The Role Of Mitochondrial Oxidative Stress And The Tumor Microenvironment In Radiation-related Cancer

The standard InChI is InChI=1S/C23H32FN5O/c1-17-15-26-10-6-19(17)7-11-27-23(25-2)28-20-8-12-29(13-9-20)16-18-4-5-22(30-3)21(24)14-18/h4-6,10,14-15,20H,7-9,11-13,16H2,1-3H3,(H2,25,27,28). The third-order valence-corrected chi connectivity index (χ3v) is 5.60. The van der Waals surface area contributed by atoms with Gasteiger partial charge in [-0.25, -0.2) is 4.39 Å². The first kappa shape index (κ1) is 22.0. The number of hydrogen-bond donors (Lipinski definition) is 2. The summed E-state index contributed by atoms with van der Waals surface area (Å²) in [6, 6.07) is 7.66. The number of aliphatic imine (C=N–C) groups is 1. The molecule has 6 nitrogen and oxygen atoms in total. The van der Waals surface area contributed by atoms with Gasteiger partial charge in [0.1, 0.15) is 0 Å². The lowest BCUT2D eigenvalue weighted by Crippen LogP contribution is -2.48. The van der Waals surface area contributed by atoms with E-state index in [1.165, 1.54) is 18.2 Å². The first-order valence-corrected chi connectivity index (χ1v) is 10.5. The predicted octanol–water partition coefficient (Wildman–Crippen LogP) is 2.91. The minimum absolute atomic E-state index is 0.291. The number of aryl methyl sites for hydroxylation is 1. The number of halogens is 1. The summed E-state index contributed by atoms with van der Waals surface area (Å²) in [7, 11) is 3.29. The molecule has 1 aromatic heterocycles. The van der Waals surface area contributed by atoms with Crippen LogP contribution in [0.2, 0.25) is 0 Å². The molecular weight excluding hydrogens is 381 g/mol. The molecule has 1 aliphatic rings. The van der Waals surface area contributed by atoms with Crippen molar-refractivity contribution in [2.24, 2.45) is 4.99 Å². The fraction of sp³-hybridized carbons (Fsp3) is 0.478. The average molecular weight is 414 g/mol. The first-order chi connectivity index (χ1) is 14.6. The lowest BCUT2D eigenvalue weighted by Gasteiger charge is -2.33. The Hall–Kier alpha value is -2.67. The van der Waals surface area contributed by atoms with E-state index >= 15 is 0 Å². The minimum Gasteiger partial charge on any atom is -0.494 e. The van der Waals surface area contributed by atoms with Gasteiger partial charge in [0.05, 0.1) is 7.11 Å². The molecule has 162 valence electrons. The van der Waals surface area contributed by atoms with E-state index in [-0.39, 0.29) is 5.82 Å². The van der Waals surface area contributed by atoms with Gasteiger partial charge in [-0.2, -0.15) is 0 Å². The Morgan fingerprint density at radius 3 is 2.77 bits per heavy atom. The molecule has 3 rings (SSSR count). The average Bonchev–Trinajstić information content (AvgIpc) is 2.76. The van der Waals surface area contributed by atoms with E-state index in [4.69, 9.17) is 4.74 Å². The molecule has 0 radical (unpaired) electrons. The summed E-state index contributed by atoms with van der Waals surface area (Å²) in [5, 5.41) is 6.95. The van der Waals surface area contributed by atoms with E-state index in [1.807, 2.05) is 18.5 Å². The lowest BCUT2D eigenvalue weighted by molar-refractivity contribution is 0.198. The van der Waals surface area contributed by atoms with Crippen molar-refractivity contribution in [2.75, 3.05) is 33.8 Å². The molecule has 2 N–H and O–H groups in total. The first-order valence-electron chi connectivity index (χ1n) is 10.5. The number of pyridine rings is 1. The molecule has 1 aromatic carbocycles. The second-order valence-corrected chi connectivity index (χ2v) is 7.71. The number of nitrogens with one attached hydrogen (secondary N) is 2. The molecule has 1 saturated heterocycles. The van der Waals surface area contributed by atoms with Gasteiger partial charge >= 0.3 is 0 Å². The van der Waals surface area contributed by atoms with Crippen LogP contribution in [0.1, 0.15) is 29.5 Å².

The health risks associated with low-dose radiation, which are a major concern after the Fukushima Daiichi nuclear power plant accident (the Fukushima accident), have been extensively investigated, and the cancer risks from low-dose radiation exposure (below ~ 100 mSv) are thought to be negligible. According to World Health Organization and the United Nations Scientific Committee on the Effects of Atomic Radiation reports, the level of radiation exposure from the Fukushima accident is limited, estimating no significant increased risk from the accident. Radiation-induced cell injury is mainly caused by oxidative damage to biomolecules, including DNA, lipids and proteins. Radiation stimulates metabolic activation within the mitochondria to provide energy for the DNA damage response. Mitochondrial respiratory chain complexes I and III are the most important intracellular source of reactive oxygen species (ROS) during oxidative phosphorylation in eukaryotic cells. Manganese superoxide dismutase and glutathione are key players in redox control within cells. However, perturbation of the antioxidant response leads to chronic oxidative stress in irradiated cells. Excess ROS of mitochondrial origin is reported in cancer-associated fibroblast and promotes carcinogenesis. The aim of this review paper is to discuss critical roles of mitochondria in radiation-related cancer by introducing our recent studies. In particular, elevated mitochondrial ROS in stromal fibroblasts potentiate transforming growth factor-beta (TGF-β) signaling, which triggers smooth muscle actin (α-SMA) expression to stimulate myofibroblast differentiation. Radiation-induced myofibroblasts promote tumor growth by enhancing angiogenesis. Thus, radiation affects both malignant cancer cells and neighboring stromal cells through secretion of soluble factors.